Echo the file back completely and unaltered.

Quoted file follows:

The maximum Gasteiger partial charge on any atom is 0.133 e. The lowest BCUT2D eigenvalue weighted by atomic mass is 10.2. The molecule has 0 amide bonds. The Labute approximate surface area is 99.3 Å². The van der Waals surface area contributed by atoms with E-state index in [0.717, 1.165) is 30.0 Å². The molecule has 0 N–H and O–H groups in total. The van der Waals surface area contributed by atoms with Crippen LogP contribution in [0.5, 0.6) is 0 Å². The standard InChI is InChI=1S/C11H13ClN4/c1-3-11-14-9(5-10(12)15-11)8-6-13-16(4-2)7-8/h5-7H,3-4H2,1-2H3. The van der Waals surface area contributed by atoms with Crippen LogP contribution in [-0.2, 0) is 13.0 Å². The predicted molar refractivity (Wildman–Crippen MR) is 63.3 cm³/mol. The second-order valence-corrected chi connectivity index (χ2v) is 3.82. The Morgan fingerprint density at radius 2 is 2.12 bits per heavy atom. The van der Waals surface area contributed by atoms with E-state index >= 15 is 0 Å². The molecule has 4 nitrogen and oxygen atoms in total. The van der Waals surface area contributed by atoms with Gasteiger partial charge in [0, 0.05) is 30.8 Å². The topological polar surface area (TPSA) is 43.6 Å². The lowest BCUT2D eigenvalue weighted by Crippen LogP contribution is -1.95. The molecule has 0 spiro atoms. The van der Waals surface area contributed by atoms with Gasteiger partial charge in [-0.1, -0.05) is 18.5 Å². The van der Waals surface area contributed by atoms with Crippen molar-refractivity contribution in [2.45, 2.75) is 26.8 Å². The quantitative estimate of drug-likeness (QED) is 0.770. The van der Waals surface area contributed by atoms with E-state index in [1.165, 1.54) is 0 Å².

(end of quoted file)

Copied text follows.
The maximum Gasteiger partial charge on any atom is 0.133 e. The lowest BCUT2D eigenvalue weighted by atomic mass is 10.2. The molecule has 0 amide bonds. The Labute approximate surface area is 99.3 Å². The van der Waals surface area contributed by atoms with E-state index in [0.717, 1.165) is 30.0 Å². The molecule has 0 N–H and O–H groups in total. The van der Waals surface area contributed by atoms with Crippen LogP contribution in [0.5, 0.6) is 0 Å². The standard InChI is InChI=1S/C11H13ClN4/c1-3-11-14-9(5-10(12)15-11)8-6-13-16(4-2)7-8/h5-7H,3-4H2,1-2H3. The van der Waals surface area contributed by atoms with Crippen LogP contribution in [-0.2, 0) is 13.0 Å². The predicted molar refractivity (Wildman–Crippen MR) is 63.3 cm³/mol. The second-order valence-corrected chi connectivity index (χ2v) is 3.82. The Morgan fingerprint density at radius 2 is 2.12 bits per heavy atom. The van der Waals surface area contributed by atoms with E-state index >= 15 is 0 Å². The molecule has 4 nitrogen and oxygen atoms in total. The van der Waals surface area contributed by atoms with Gasteiger partial charge in [0, 0.05) is 30.8 Å². The topological polar surface area (TPSA) is 43.6 Å². The lowest BCUT2D eigenvalue weighted by Crippen LogP contribution is -1.95. The molecule has 0 spiro atoms. The van der Waals surface area contributed by atoms with Gasteiger partial charge in [-0.1, -0.05) is 18.5 Å². The van der Waals surface area contributed by atoms with Crippen molar-refractivity contribution in [2.45, 2.75) is 26.8 Å². The quantitative estimate of drug-likeness (QED) is 0.770. The van der Waals surface area contributed by atoms with E-state index in [1.165, 1.54) is 0 Å².